Legion Dungeons WoW Wednesday

World of Warcraft 2016 in Review: Part Two

Last week, we did the quiet half of the Warcraft year, and for my last column of 2016 it’s time to get busy with the real meat on Azeroth’s bones. July through December was when everything interesting happened, often on a weekly basis leading up to the official release of Legion on September 30th. I also managed a holiday and a new health regime in this six months, but let’s face it you don’t care about attempts to lift my own body weight, so without further ado, let’s go back to when things really started getting interesting.




When Demon Hunter early access was announced for August 9th you could hear the squeals of delight from thousands of miles away. I’ve still not played one completely through the starting area, and I’ll admit they have as much appeal as Stollen or Turkish Delight over Christmas, but so many of you people appear to love the ability to double jump and drift across the entire Broken Isles without dying, so who am I to judge your life choices. That was the same day that pre-expansion events were scheduled to arrive, and I went on holiday for 10 days. I couldn’t have planned it better if I’d tried.

Once the pre-expansion patch launched on July 19th, there were far greater issues to concern myself with: Blizzard attempted to introduce an ‘Action Cam’ feature that allowed you to watch yourself in the third person (in a manner similar to spectating in those FPS games you love so much), but the changes to camera distances and console commands caused far bigger issues, including motion sickness with yours truly. It all got fixed in the end, of course, but the fight that happened as a result of what were totally unannounced changes should be a salutatory reminder to the designers that this is the way the future will always play out when anything contentious ends up on the table.

Oh yeah, and Blizzard used streamers to give away beta keys and lots of people complained that this was bad and wrong. Instead we should have tied them to balloons and set them off into the atmosphere because that was OBVIOUSLY a better chance for more people to win. Honestly, at this point it didn’t matter because the game was pretty much done and dusted anyway.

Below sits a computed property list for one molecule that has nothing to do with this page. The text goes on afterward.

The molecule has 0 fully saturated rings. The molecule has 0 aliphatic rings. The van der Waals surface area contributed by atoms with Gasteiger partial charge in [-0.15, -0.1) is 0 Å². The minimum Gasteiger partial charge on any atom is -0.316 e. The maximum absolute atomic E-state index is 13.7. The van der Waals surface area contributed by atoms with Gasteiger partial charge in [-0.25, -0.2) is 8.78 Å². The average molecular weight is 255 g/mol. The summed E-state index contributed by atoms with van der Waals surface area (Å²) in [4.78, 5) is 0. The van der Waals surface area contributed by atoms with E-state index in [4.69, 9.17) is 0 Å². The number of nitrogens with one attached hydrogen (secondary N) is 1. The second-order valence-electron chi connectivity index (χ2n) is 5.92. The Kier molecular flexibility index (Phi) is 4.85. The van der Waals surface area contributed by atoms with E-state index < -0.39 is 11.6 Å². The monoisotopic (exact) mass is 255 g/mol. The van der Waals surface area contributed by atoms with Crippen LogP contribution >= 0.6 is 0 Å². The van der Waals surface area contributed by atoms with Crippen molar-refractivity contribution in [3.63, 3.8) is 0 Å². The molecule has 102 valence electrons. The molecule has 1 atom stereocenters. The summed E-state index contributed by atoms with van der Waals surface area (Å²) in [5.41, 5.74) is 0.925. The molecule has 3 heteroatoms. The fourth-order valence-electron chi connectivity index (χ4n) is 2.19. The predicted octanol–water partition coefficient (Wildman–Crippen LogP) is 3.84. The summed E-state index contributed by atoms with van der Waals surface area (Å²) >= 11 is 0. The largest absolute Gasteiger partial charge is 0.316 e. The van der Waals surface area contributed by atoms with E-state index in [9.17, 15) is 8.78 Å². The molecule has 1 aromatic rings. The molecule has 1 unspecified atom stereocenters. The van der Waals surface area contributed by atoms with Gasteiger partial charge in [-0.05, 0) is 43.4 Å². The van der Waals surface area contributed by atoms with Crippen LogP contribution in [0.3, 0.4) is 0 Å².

Once we got to August, honestly, nothing else mattered except running alts through the pre-expansion Festival of Gearing, listening to the Warcraft audio drama and wondering if the servers would hold together once we were ready to roll. Okay, there was the 26th when Facebook Live streaming was introduced, but apart from that… all that mattered was E-Day. As it happens on the 30th, I was playing fifteen minutes before the announced start time and then went to bed at 2am. Normally, I’d have stayed up late and leveled until the sun came up but this year, after over a decade of being at the front of the queue to consume content, it was time to take a step back.

All told, it was one of the smoothest launch events I can remember. Sure, there were horrendous issues and bugs in places that transformed what should have been epic scenes into a laughable farce, but none of it actually detracted from the brilliance of the narrative. When all was said and done, the expansion delivered exactly where it mattered, and there was a brief and beautifully glorious Honeymoon period where nobody complained and everyone played to 110. For some of us, it also saw the serious curtailment of hours and hours online, a fact which I’m happy to say has helped keep me sane in the months following the expansion.



Nobody saw it coming, but you remember back in February when I told you Blizzard acquired King? Well, now we know why; they needed a company who could translate Class Order Halls to a mobile platform, and then it happened. There’s a Companion App for Warcraft, and without it I’d not have made nearly as much progress as I did in the first four weeks of gameplay, thanks to my daughter’s new school and me becoming a full-time taxi service. In shock news, the App is really quite good to boot and hints that you’ll see more additions to the UI as time goes on.

There were also some fairly serious woes for Mac users, as I can attest to having spent large portions of September making my husband’s client playable. However, it was all sorted eventually, but it has become apparent there are other issues with the UI that are still causing problems. On that point, if you’re having trouble loading the game in places like Dalaran then open your WTF folder, go to the config file and type the following: SET worldPreloadNonCritical “0.” It is sanctioned by a Dev and should make your life considerably easier going forward. But I digress, and we’re only a month in.